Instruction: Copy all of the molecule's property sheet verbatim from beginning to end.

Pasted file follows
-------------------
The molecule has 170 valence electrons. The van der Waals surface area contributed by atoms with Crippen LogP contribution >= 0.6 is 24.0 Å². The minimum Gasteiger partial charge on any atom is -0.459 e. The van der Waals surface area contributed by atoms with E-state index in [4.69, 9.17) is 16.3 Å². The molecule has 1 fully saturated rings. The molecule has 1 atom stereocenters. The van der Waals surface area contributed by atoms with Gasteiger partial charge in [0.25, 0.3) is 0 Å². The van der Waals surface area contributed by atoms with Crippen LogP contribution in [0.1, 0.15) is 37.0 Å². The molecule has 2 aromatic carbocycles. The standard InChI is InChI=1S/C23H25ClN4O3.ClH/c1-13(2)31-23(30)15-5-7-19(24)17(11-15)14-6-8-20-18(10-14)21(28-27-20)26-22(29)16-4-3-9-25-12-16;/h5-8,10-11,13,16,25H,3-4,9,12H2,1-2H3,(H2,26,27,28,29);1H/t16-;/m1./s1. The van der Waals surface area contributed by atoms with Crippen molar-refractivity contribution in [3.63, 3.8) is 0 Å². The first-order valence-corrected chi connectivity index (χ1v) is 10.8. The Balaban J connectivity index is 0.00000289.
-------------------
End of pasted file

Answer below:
The molecule has 170 valence electrons. The van der Waals surface area contributed by atoms with Crippen LogP contribution >= 0.6 is 24.0 Å². The minimum Gasteiger partial charge on any atom is -0.459 e. The van der Waals surface area contributed by atoms with E-state index in [4.69, 9.17) is 16.3 Å². The molecule has 1 fully saturated rings. The molecule has 1 atom stereocenters. The van der Waals surface area contributed by atoms with Gasteiger partial charge in [0.25, 0.3) is 0 Å². The van der Waals surface area contributed by atoms with Crippen LogP contribution in [0.1, 0.15) is 37.0 Å². The molecule has 2 aromatic carbocycles. The standard InChI is InChI=1S/C23H25ClN4O3.ClH/c1-13(2)31-23(30)15-5-7-19(24)17(11-15)14-6-8-20-18(10-14)21(28-27-20)26-22(29)16-4-3-9-25-12-16;/h5-8,10-11,13,16,25H,3-4,9,12H2,1-2H3,(H2,26,27,28,29);1H/t16-;/m1./s1. The van der Waals surface area contributed by atoms with Crippen molar-refractivity contribution in [3.63, 3.8) is 0 Å². The first-order valence-corrected chi connectivity index (χ1v) is 10.8. The Balaban J connectivity index is 0.00000289.